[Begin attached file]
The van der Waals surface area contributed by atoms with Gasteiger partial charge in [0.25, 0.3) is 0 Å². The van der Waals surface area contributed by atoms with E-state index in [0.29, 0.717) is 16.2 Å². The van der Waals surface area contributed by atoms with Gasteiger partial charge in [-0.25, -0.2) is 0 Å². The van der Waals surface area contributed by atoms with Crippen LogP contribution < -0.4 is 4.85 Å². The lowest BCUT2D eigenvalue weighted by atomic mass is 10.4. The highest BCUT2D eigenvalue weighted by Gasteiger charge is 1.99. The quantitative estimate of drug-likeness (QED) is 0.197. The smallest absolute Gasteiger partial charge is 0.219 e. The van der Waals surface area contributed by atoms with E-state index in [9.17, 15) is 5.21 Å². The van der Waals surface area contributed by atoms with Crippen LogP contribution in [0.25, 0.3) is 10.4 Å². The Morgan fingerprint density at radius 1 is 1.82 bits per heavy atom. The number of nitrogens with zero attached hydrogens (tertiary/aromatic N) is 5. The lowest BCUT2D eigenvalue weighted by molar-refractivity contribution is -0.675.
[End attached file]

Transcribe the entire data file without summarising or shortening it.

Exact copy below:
The van der Waals surface area contributed by atoms with Gasteiger partial charge in [0.25, 0.3) is 0 Å². The van der Waals surface area contributed by atoms with E-state index in [0.29, 0.717) is 16.2 Å². The van der Waals surface area contributed by atoms with Gasteiger partial charge in [-0.25, -0.2) is 0 Å². The van der Waals surface area contributed by atoms with Crippen LogP contribution < -0.4 is 4.85 Å². The lowest BCUT2D eigenvalue weighted by atomic mass is 10.4. The highest BCUT2D eigenvalue weighted by Gasteiger charge is 1.99. The quantitative estimate of drug-likeness (QED) is 0.197. The smallest absolute Gasteiger partial charge is 0.219 e. The van der Waals surface area contributed by atoms with E-state index in [9.17, 15) is 5.21 Å². The van der Waals surface area contributed by atoms with Crippen LogP contribution in [0.25, 0.3) is 10.4 Å². The Morgan fingerprint density at radius 1 is 1.82 bits per heavy atom. The number of nitrogens with zero attached hydrogens (tertiary/aromatic N) is 5. The lowest BCUT2D eigenvalue weighted by molar-refractivity contribution is -0.675.